Alice Smith

July has arrived, summer swim, softball, children’s theatre and other activities are winding down and county fairs are happening all over. All of the fairs in the area are approaching 100 years of the continuous annual event and it is a good time to review the purpose of the fair. Jasper County’s Fair begins July 20.

Originally created to express the progress of the local community, fairs have traditionally displayed achievements, both agricultural and industrial. They often displayed innovations, inventions and ideas that were being created and offered for the common good of the community. The purpose of the fair is to educate by offering visible proof of the benefits occurring from the adaption of new ideas, to entertain through clean amusements and interesting displays and to inspire in the hearts of the patrons a respect for the community where they live.

The Jasper County fair is no different than any other and offers a wide variety of entertainment, educational displays and a variety of competitions. During fair week the 60+ acre grounds transform from a quiet grassy meadow dotted with assorted buildings where a variety of activities are held to a bustling small town complete with two large camper areas and several restaurants, well, food stands.

Throughout the many barns visitors will see 4-H families grooming and working with their animals as well as showing them in one of three arenas on the grounds. Some of the more interesting contests is the various levels of showmanship where the 4-H member is judged on skill rather on the quality of the animal. Each summer the barns are cleaned and prepared for the fair and various other shows held throughout the year.

Also near the entrance to the grounds you will find an active Pioneer Village and a display of antique tractors featuring Oliver tractors. Local businesses and commercial companies will have booths in the commercial building and various other locations and are anxious for you to stop in and visit with them.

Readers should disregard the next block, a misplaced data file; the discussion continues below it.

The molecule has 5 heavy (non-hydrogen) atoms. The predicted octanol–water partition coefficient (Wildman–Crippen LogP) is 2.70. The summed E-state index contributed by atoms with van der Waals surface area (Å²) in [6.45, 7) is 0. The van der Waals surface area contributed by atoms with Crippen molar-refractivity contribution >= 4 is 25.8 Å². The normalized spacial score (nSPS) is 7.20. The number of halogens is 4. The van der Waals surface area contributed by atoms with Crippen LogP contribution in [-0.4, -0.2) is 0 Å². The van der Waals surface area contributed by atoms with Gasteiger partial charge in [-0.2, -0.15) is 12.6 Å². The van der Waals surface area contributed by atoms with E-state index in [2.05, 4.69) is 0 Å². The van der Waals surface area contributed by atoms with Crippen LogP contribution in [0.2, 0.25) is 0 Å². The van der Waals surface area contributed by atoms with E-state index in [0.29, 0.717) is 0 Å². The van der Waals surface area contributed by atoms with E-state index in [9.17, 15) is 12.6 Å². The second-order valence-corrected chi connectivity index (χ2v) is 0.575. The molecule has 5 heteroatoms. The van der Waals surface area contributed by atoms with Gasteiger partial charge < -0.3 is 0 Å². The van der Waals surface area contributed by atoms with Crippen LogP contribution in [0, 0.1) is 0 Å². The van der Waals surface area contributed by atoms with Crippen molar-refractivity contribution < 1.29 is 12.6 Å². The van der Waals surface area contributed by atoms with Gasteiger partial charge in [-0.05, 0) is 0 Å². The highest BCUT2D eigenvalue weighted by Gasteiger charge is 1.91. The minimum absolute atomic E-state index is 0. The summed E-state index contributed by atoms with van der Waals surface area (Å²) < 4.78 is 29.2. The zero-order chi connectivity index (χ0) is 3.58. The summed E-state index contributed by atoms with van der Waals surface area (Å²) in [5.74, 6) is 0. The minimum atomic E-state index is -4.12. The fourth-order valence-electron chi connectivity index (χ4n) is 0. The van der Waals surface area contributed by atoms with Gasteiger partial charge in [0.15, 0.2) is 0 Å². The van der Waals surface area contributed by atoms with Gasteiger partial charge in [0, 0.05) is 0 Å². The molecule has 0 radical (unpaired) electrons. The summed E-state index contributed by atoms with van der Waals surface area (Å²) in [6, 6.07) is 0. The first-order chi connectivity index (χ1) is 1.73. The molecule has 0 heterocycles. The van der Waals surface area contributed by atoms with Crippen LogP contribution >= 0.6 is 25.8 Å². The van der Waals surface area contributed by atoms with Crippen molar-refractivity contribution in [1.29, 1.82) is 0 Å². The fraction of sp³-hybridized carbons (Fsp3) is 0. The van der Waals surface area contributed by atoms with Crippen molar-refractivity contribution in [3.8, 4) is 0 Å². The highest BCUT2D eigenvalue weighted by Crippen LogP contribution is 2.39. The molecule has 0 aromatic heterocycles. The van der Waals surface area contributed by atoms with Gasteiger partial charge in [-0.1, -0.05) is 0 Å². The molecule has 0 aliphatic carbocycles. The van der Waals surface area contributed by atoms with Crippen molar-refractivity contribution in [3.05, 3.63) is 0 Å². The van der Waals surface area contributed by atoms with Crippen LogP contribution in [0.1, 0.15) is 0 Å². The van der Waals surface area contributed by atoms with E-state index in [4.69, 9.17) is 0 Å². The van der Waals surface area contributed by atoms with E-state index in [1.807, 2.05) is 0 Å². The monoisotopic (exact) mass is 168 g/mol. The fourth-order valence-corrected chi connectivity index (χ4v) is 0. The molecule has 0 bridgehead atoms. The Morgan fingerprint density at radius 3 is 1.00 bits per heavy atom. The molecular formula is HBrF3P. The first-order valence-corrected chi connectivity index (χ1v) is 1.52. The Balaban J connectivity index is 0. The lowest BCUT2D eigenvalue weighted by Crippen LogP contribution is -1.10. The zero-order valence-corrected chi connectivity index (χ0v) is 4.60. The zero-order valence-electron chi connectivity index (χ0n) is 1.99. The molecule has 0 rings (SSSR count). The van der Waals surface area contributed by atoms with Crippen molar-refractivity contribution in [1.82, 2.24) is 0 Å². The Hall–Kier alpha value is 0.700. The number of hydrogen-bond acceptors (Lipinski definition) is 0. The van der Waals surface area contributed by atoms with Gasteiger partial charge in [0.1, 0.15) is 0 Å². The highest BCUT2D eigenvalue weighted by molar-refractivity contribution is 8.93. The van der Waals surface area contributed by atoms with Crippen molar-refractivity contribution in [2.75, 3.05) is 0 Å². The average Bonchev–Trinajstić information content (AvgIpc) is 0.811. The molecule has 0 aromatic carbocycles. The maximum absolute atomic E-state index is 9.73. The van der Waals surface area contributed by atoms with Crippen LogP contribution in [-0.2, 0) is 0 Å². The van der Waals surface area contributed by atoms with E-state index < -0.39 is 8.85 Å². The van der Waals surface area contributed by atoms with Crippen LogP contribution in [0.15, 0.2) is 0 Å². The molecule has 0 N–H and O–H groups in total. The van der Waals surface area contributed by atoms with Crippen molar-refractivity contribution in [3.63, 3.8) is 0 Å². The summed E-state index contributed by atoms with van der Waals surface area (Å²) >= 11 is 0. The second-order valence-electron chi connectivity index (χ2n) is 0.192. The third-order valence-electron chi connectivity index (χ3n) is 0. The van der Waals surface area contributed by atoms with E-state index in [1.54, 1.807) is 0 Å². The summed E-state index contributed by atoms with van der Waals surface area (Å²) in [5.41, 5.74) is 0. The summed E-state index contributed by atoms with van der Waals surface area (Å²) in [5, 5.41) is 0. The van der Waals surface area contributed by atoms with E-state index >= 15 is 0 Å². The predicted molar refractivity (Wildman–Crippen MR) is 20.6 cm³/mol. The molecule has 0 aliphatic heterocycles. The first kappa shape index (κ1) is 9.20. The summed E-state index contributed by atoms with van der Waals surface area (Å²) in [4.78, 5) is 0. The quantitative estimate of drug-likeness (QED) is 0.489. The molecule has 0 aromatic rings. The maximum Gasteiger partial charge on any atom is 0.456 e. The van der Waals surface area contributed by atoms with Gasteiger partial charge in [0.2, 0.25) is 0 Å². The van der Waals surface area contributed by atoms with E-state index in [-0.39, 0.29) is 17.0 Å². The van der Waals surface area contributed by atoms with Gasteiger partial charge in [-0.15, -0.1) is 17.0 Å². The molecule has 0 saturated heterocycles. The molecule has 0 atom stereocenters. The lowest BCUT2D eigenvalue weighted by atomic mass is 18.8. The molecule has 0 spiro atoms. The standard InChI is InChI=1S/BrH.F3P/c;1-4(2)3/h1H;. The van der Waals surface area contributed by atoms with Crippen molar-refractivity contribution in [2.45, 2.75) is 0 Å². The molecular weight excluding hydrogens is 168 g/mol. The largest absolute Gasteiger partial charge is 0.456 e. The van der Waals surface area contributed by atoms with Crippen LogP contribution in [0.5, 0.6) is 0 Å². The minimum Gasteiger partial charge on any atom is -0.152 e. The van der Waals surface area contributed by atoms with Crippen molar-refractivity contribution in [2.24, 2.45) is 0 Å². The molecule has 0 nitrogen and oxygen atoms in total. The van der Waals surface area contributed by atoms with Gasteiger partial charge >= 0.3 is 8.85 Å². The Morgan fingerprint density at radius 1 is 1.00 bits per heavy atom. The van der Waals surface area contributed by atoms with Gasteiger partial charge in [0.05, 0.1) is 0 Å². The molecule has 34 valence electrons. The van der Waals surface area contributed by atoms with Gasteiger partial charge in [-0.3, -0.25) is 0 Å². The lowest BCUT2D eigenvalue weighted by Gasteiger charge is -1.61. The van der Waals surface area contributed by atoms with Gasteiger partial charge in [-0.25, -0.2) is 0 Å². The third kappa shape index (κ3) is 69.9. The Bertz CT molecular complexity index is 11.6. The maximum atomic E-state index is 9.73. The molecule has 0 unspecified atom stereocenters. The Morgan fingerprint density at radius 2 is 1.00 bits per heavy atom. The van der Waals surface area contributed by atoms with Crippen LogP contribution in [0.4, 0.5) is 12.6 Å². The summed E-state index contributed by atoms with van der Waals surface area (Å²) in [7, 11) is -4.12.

Entertainment abounds each evening on the free stage and in front of the grandstand as well as various locations on the grounds. This year’s midway promises to provide thrills for all with several new attractions. There are programs with the fairs schedule of events available at many locations around the county.

Near the entrance two large buildings hold the 4-H and open class exhibits in air-conditioned comfort. 4-H projects will be entered and judged the week before the fair, while open class exhibits will be entered on July 19, between 6:30 and 7:30 p.m., or Saturday, July 20, from 8 to 10 a.m. with judging starting about noon.

While the fair is fun for everyone to attend, it can be even more fun to participate with an open class entry. Exhibits ranging from culinary delicacies to fine art projects, handcrafts such as knitting, crocheting and quilting to fresh home grown produce and flowers. Bring your handiwork to the fairgrounds and join the fun!

The Community Building also holds several activities throughout the week. July 20 kicks things off with a Cake Auction of the pies, cakes and breads entered in the contest earlier that day. Sunday features a concert by the county chorus, and a visit from characters in the recent Cemetery Walk. Throughout the week there are various craftsmen demonstrating their hobby and opportunities to observe or even participate in glass blowing, painted quilt blocks, glass mosaic, Lego builds, and quilting blankets to benefit Ronald McDonald House or Wounded Warriors.

The Jasper County Fair Association works hard year-round to present one of the finest county fairs in the area and are excitedly preparing every detail for another great fair. Plan to attend the fair often between July 20 and 27, you will be glad you did!